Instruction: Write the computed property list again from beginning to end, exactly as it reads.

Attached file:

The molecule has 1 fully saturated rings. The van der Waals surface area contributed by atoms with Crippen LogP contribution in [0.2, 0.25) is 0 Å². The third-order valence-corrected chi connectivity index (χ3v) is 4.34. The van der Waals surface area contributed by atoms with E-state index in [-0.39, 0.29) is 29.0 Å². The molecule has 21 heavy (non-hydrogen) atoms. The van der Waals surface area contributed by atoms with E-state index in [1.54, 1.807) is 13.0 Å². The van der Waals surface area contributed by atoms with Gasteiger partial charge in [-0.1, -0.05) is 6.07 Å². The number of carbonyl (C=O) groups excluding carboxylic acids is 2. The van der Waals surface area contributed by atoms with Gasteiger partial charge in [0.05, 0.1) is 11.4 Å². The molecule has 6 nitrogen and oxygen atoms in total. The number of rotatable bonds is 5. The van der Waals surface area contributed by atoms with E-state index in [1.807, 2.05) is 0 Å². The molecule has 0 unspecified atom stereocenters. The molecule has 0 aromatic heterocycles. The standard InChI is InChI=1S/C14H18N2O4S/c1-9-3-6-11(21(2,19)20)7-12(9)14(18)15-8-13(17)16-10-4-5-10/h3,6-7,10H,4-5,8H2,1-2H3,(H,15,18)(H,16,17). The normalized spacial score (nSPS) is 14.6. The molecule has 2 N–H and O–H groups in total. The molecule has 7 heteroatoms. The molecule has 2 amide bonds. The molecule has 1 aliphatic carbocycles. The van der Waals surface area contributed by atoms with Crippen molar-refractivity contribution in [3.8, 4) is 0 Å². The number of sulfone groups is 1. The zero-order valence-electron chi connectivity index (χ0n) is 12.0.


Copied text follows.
The molecule has 1 fully saturated rings. The van der Waals surface area contributed by atoms with Crippen LogP contribution in [0.2, 0.25) is 0 Å². The third-order valence-corrected chi connectivity index (χ3v) is 4.34. The van der Waals surface area contributed by atoms with E-state index in [-0.39, 0.29) is 29.0 Å². The molecule has 21 heavy (non-hydrogen) atoms. The van der Waals surface area contributed by atoms with E-state index in [1.54, 1.807) is 13.0 Å². The van der Waals surface area contributed by atoms with Gasteiger partial charge in [-0.1, -0.05) is 6.07 Å². The number of carbonyl (C=O) groups excluding carboxylic acids is 2. The van der Waals surface area contributed by atoms with Gasteiger partial charge in [0.05, 0.1) is 11.4 Å². The molecule has 6 nitrogen and oxygen atoms in total. The number of rotatable bonds is 5. The van der Waals surface area contributed by atoms with E-state index in [1.807, 2.05) is 0 Å². The molecule has 0 unspecified atom stereocenters. The molecule has 0 aromatic heterocycles. The standard InChI is InChI=1S/C14H18N2O4S/c1-9-3-6-11(21(2,19)20)7-12(9)14(18)15-8-13(17)16-10-4-5-10/h3,6-7,10H,4-5,8H2,1-2H3,(H,15,18)(H,16,17). The normalized spacial score (nSPS) is 14.6. The molecule has 2 N–H and O–H groups in total. The molecule has 7 heteroatoms. The molecule has 2 amide bonds. The molecule has 1 aliphatic carbocycles. The van der Waals surface area contributed by atoms with Crippen molar-refractivity contribution in [3.8, 4) is 0 Å². The number of sulfone groups is 1. The zero-order valence-electron chi connectivity index (χ0n) is 12.0.